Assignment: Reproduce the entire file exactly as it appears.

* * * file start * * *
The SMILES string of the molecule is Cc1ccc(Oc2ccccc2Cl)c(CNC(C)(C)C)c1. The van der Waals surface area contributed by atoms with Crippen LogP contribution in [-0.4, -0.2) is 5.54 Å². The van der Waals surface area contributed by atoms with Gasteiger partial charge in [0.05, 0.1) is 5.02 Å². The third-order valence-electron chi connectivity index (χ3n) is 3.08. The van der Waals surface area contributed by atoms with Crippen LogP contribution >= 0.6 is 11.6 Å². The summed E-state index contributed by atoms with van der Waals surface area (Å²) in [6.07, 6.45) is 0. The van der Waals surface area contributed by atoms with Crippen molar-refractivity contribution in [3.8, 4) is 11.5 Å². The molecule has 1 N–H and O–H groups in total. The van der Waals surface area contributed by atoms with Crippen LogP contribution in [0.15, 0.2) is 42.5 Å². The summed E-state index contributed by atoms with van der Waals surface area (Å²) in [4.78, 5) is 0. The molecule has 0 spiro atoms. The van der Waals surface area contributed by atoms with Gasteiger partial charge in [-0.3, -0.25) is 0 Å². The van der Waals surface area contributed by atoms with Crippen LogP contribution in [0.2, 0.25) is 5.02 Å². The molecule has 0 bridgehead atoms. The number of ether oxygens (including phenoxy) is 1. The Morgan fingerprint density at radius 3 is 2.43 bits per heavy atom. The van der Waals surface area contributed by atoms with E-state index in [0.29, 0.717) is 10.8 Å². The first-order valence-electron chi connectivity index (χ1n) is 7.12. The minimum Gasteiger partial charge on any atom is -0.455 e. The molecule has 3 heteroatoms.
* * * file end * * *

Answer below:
The SMILES string of the molecule is Cc1ccc(Oc2ccccc2Cl)c(CNC(C)(C)C)c1. The van der Waals surface area contributed by atoms with Crippen LogP contribution in [-0.4, -0.2) is 5.54 Å². The van der Waals surface area contributed by atoms with Gasteiger partial charge in [0.05, 0.1) is 5.02 Å². The third-order valence-electron chi connectivity index (χ3n) is 3.08. The van der Waals surface area contributed by atoms with Crippen LogP contribution >= 0.6 is 11.6 Å². The summed E-state index contributed by atoms with van der Waals surface area (Å²) in [6.07, 6.45) is 0. The van der Waals surface area contributed by atoms with Crippen molar-refractivity contribution in [3.8, 4) is 11.5 Å². The molecule has 1 N–H and O–H groups in total. The van der Waals surface area contributed by atoms with Crippen LogP contribution in [0.15, 0.2) is 42.5 Å². The summed E-state index contributed by atoms with van der Waals surface area (Å²) in [4.78, 5) is 0. The molecule has 0 spiro atoms. The van der Waals surface area contributed by atoms with Gasteiger partial charge in [-0.3, -0.25) is 0 Å². The van der Waals surface area contributed by atoms with Crippen LogP contribution in [0.2, 0.25) is 5.02 Å². The molecule has 0 bridgehead atoms. The number of ether oxygens (including phenoxy) is 1. The Morgan fingerprint density at radius 3 is 2.43 bits per heavy atom. The van der Waals surface area contributed by atoms with E-state index in [0.29, 0.717) is 10.8 Å². The first-order valence-electron chi connectivity index (χ1n) is 7.12. The minimum Gasteiger partial charge on any atom is -0.455 e. The molecule has 3 heteroatoms.